However, not as many procurement offices are based in the Republic, he explained.

In 2014, the company set up an outfit in Europe to pursue more opportunities there. The intention was also to be closer to the industry's top providers and standards regulators, who are based there.

In addition, Mooreast has established local agents in parts of Asia, the Middle East and Brazil to promote its products and services. Asia and the Middle East are the company's biggest markets.

Looking ahead, it aims to venture into West Africa, which appears to be emerging as the next frontier for oil and gas firms.

Mooreast Asia

"I think activities are picking up in West Africa, and they have quite a number of oil fields that they're willing to develop," said Mooreast's founder Mr Sim.

To further boost its internationalisation efforts, the company joined the second run of Scale-up SG last December. Launched by ESG, the programme aims to help local companies with high-growth potential scale rapidly.

It comprises three phases over 2½ years, during which the companies will work with partners such as McKinsey & Company and PwC Singapore and learn from one another to strategise and execute business acceleration plans. The older Mr Sim also credited ESG for sharing its knowledge of local markets, saying the agency "has local offices everywhere, which makes it easier for us to adapt and understand the local markets".

For example, ESG connected Mooreast to stakeholders involved in offshore wind in Taiwan, such as developers and government agencies.

It was also through a business mission led by ESG that Mooreast could learn more about the opportunities there.

All hands on deck

It is with these growth plans that Mooreast has given employees confidence to cast their lot with the company, shared its founder, when asked how it convinces staff to stay.

The company now employs 65 people, versus just 10 in 2007.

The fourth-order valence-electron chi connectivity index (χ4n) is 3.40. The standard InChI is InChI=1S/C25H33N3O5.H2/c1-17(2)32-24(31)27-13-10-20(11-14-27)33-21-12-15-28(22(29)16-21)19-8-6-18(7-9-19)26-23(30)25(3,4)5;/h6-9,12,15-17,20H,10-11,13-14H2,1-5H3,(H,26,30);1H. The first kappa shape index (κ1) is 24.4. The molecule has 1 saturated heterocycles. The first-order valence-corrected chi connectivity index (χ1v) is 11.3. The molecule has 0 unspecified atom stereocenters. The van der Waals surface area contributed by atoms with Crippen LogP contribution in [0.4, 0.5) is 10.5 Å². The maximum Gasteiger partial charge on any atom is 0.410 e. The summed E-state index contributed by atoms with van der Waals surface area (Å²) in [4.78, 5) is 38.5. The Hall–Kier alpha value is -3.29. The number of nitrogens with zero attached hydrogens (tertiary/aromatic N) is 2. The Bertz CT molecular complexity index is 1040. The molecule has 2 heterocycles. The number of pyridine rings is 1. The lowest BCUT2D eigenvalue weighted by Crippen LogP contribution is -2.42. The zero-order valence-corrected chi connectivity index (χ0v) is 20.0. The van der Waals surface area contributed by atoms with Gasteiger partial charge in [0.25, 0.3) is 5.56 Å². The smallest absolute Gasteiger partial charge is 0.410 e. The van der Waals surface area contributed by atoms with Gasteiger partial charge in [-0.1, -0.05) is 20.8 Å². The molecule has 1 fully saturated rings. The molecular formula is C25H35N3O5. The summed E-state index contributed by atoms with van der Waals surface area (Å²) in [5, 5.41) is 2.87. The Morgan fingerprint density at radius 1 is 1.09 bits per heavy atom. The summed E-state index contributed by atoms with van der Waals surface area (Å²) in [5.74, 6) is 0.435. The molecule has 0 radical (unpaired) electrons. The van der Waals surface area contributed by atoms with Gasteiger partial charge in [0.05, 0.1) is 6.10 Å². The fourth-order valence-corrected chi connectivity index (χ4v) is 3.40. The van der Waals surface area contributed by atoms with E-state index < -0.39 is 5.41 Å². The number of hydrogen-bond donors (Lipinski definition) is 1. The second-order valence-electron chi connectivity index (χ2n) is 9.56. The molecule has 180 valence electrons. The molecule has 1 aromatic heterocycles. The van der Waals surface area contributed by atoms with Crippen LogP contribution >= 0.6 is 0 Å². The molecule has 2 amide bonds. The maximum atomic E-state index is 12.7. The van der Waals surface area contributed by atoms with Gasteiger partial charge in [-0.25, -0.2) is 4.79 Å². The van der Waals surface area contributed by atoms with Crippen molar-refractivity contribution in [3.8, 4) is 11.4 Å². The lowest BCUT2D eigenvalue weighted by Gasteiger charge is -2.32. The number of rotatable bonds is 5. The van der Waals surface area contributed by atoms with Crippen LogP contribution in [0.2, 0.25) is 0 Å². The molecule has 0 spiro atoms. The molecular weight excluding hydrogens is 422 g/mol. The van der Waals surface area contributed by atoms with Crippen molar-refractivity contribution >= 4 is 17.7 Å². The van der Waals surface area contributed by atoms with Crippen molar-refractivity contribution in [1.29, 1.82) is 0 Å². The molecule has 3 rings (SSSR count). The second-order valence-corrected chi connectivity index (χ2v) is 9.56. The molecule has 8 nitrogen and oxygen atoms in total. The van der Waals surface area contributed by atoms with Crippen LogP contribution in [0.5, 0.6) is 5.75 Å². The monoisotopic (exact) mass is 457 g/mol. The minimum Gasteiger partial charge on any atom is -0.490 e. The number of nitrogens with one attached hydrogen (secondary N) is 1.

"The way to show them is in spite of the market condition, we are still growing," Mr Sim said. "Of course, it's not that kind of scale, it's slow, but we are still growing."

Mooreast is also aware of the need to take the professional development of its staff, who are largely in their 30s and 40s, seriously.

This is especially as the company operates in a niche industry, for which there's a lack of technical courses, said the younger Mr Sim.

"For general areas like safety standards... these can be covered by courses, but not what mooring consists of, and how to develop a better product."

To that end, it refined job scopes and employee evaluations last year, after a mentorship scheme found that they were too generic. The company had signed up for the SkillsFuture SME Mentors Programme where a mentor was assigned to help identify gaps in staff training and development over nine months. ESG helps to assign suitable mentors and funds the companies' participation.

With more specific job scopes and evaluations, employees now have a clearer understanding of areas to improve on.

Training is also more targeted, and improvements better measured, said the younger Mr Sim.

In all, it's perhaps no wonder the older Mr Sim was sanguine when asked for the company's outlook this year.

"I think the market will remain challenging, but I also think there will be a sign of improvement," he predicted.

"If the market turns out to be better, I'm quite sure we'll be able to do even better... we're ready and skilled to do that."